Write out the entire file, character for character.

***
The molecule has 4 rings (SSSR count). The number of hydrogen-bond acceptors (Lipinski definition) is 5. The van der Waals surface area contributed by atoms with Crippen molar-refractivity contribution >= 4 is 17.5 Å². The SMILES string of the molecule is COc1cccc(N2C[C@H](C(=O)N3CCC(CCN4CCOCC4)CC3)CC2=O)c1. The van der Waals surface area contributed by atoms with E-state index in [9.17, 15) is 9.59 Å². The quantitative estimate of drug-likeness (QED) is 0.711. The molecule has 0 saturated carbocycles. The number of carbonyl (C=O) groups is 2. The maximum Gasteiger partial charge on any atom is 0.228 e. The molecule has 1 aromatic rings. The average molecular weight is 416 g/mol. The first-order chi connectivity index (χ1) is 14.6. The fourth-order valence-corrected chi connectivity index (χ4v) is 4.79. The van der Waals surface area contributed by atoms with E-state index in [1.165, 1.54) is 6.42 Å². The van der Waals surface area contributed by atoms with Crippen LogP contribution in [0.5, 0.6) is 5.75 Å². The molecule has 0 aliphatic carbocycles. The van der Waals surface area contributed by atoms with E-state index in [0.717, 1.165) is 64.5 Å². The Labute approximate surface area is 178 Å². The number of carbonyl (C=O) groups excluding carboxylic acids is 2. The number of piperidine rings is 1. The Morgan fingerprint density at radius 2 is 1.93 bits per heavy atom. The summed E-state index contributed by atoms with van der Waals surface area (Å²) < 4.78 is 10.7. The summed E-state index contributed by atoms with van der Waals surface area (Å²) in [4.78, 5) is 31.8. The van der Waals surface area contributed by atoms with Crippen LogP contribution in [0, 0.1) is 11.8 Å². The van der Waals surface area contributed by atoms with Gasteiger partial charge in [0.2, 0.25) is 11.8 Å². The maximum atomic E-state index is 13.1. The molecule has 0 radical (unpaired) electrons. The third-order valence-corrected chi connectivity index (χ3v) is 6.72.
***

The molecule has 4 rings (SSSR count). The number of hydrogen-bond acceptors (Lipinski definition) is 5. The van der Waals surface area contributed by atoms with Crippen molar-refractivity contribution >= 4 is 17.5 Å². The SMILES string of the molecule is COc1cccc(N2C[C@H](C(=O)N3CCC(CCN4CCOCC4)CC3)CC2=O)c1. The van der Waals surface area contributed by atoms with E-state index in [9.17, 15) is 9.59 Å². The quantitative estimate of drug-likeness (QED) is 0.711. The molecule has 0 saturated carbocycles. The number of carbonyl (C=O) groups is 2. The maximum Gasteiger partial charge on any atom is 0.228 e. The molecule has 1 aromatic rings. The average molecular weight is 416 g/mol. The first-order chi connectivity index (χ1) is 14.6. The fourth-order valence-corrected chi connectivity index (χ4v) is 4.79. The van der Waals surface area contributed by atoms with E-state index in [1.165, 1.54) is 6.42 Å². The van der Waals surface area contributed by atoms with Crippen LogP contribution in [0.5, 0.6) is 5.75 Å². The molecule has 0 aliphatic carbocycles. The van der Waals surface area contributed by atoms with E-state index in [0.717, 1.165) is 64.5 Å². The Labute approximate surface area is 178 Å². The number of carbonyl (C=O) groups excluding carboxylic acids is 2. The number of piperidine rings is 1. The Morgan fingerprint density at radius 2 is 1.93 bits per heavy atom. The summed E-state index contributed by atoms with van der Waals surface area (Å²) < 4.78 is 10.7. The summed E-state index contributed by atoms with van der Waals surface area (Å²) in [4.78, 5) is 31.8. The van der Waals surface area contributed by atoms with Crippen LogP contribution in [0, 0.1) is 11.8 Å². The van der Waals surface area contributed by atoms with Gasteiger partial charge in [0.2, 0.25) is 11.8 Å². The maximum atomic E-state index is 13.1. The molecule has 0 radical (unpaired) electrons. The third-order valence-corrected chi connectivity index (χ3v) is 6.72.